Are we really asking why young people didn’t vote in the midterms?

Okay, fine. Let’s talk.

But if we’re going to talk, can we start by saying that non-presidential youth voter turnout ISN’T DOWN — that it’s been essentially stable since the 1990s? Every cycle youth voter turnout is more or less the same, and every cycle it’s treated as a new Betrayal of the Nation.

And can we also note that while election-week demographic estimates of voting are always crude, the one analysis that we do have at this point says that youth turnout is actually up slightly since the 2010 midterm?

So the question “Why didn’t young people vote?” is already several kinds of stupid.

It gets worse.

We know that Voter ID laws disproportionately disenfranchise young voters. (AS THEY ARE INTENDED TO.) And we know that Voter ID laws are getting uglier and more widespread. So if youth turnout is stable or rising, as it is, that’s actually pretty clear evidence of increased youth interest in electoral politics.

And while yes, young people do tend to vote less frequently than older people, that’s been true since before I was born, and I’m not that young anymore. Anyone alive today who’s whining about youth voter turnout is themselves part of a generation that didn’t turn out to vote in huge numbers when they were young.

The lesson here, as always, is simple: Shut up, old whiners.

Ready to move on? Okay. Let’s look at the exit polls. They show that youth were the ONLY age cohort who went majority Democratic this week.

Again: Shut up, old whiners. Middle-aged people went GOP by eight points. Stop complaining about your kids not canceling out your friends’ votes, jerks.

And the Democrats’ problem this week wasn’t a bunch of tight losses, anyway. It was a bunch of unexpectedly decisive GOP wins. A bump in youth voting doesn’t fix that. There were a few races, like the North Carolina Senate, where a shockingly huge youth turnout might have flipped the result, but not many. In Texas, for instance, under-30 voters split evenly between Davis and Abbot. That’s better for the Dems than what their elders did, but adding more 50-50 voters to a lopsided race doesn’t change the results.

Democrats got shellacked yesterday, and they would have been shellacked worse if young people hadn’t showed up to vote Dem. Youth didn’t lose this election for the Democrats — they saved it from being an even bigger disaster.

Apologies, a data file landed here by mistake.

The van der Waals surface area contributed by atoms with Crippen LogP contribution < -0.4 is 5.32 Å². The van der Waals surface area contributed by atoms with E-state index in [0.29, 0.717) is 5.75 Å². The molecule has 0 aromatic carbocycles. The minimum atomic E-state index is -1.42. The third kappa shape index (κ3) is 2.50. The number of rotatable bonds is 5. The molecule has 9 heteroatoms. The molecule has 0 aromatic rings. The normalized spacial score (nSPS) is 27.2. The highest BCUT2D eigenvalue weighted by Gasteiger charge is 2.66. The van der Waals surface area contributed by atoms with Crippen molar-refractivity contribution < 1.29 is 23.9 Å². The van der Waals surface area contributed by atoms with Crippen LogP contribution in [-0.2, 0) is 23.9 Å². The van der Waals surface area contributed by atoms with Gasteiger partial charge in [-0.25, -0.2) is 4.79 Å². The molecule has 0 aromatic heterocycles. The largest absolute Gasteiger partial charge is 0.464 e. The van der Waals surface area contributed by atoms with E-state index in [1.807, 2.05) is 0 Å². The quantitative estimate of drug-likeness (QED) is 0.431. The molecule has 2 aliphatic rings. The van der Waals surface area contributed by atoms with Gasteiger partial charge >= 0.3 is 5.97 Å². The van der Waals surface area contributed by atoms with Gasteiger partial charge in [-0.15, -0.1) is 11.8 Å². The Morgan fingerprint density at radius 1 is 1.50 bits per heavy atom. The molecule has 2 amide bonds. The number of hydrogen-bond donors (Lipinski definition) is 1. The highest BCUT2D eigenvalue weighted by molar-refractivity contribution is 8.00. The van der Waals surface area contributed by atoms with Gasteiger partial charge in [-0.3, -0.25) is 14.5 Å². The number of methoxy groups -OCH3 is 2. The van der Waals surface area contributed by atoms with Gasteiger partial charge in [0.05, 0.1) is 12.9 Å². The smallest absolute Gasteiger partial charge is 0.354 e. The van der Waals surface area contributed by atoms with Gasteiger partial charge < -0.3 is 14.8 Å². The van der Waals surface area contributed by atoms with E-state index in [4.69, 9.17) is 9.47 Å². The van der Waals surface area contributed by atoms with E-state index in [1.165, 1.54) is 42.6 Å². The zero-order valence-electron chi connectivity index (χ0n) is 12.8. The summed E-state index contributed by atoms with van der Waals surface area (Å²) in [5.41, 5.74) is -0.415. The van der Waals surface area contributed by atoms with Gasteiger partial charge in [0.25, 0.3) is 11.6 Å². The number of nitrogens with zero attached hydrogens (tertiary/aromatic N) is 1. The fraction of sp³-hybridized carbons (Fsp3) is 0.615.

And while we’re on THAT subject, can we talk about the fact that we’re in the middle of about ten different political catastrophes for American youth right now? And the fact that the Democratic Party isn’t making any kind of a serious push on any of them?

Public higher education is being dismantled in this country. Young black men are being shot by cops with impunity. Youth unemployment is through the roof, and the jobs that do exist mostly suck. And on and on and on.

Show me the Democratic candidate who made the case for tuition cuts in this election. Show me the Democratic office-holders who are serious about reining in cops. About jobs programs. Show me the candidates who are fighting for young people, giving young people a reason to vote, a reason to be passionate about electoral politics. They don’t exist.

Democratic candidates and elected officials constantly crap on youth. And despite that incontrovertible fact, young people remain a core base constituency for the Democratic Party.

Why aren’t young people voting? THEY ARE. But how long do you think you can trick them into continuing without giving them anything back?

You want to increase youth voting? Cool. Pay attention to youth voters. Give them some wins on the legislative level. And take youth voter registration seriously — when people are registered, they tend to vote, and first-time voters have inertia working against them.

And here’s another thing we could do: Reduce the voting age to 16, like they’ve done in Argentina, Austria, Brazil, Nicaragua, and Scotland.

Today in America, young people tend to start voting (or not) right as they’re moving — to college, to work, away from home. That’s a roadblock to registration, and to voting, and it’s one of the (many) reasons I support a 16-year-old voting age.

Get folks registered before they move out of their parents’ house. Get them voting. Get them in the system. People who vote stay voters. People who don’t vote stay non-voters. It’s easier to get people to start at 16 than at 18. So let’s do it. And let’s stop whining.

Lemon out.

This post is a lightly edited version of a Twitter rant from last night.